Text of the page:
Charlie Hebdo attack: ‘they tried to kill freedom’

by Vasile Badoiu

Hebdo1280Two gunmen forced their way into the French satirical newspaper Charlie Hebdo in Paris on 7 January 2015 and killed 12 people.

For Nour Abida, a journalism student at Coventry University, it was shocking in a very personal way.

She is a French Muslim whose home is in Paris – and she knew one of the journalists who was killed. She worked with the famous cartoonist Charb on a children’s newspaper in Paris.

She said: “I’m very shocked about what happened in Paris. It’s the most deadly episode we have had in many years. It’s comparable to 9/11 for us even though there weren’t as many victims.”

Like many people, she saw it as an attack on freedom of speech. “Instead of using words and talking to show they disagreed with those cartoonists and this newspapers, they used guns. So yes, they have tried to kill the freedom of expression.”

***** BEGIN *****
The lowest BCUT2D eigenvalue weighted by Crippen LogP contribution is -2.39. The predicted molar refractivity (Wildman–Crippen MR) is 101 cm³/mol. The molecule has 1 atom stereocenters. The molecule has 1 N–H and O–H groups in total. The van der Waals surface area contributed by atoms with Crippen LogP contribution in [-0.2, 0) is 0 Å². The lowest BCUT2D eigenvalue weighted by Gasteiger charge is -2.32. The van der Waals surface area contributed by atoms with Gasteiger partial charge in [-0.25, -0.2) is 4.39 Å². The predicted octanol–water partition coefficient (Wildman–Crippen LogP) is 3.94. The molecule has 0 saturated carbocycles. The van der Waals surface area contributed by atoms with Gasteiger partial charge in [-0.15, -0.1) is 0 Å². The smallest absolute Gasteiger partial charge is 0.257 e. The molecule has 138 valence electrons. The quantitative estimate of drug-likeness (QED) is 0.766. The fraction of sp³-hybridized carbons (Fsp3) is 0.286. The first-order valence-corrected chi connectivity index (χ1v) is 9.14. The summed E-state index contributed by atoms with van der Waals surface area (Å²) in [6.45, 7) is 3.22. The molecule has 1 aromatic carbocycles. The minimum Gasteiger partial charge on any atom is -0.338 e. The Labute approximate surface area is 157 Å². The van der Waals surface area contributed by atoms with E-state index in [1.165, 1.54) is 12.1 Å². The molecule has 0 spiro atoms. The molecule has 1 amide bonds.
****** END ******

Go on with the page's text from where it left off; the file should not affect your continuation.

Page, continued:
This tragic event, which ended up with the killing of 12 people, was a shock for the entire world. On 11 January about two million people and 40 world leaders marched to honour the victims and to voice support for freedom of speech.

A week after the attack, the new edition of the  Charlie Hebdo was published. Three million copies were printed rather than the usual 60,000, but it was not enough. Eventually seven million were printed.

Nour said: “I think it outlines the unity of French people, even though most of them don’t usually read Charlie Hebdo. They would buy it just to show sympathy and to show they support the fight against terrorism and violence.”

According to the Coventry Telegraph, “a mere 30 copies of Charlie Hebdo are thought to be sold in the UK in a normal week – but distributor Comag is understood to have increased this to somewhere between 700 and 1,200 copies” for the special edition.

The event inspired Nour to start a project at the university to discuss world issues and journalism. She said: “I don’t think that most people are aware of the ordeal some people have to overcome in their lives and this needs to change because we are the next generation and in a few years we’ll be the ones taking the power.”

Sub-edited by Simon Pipe


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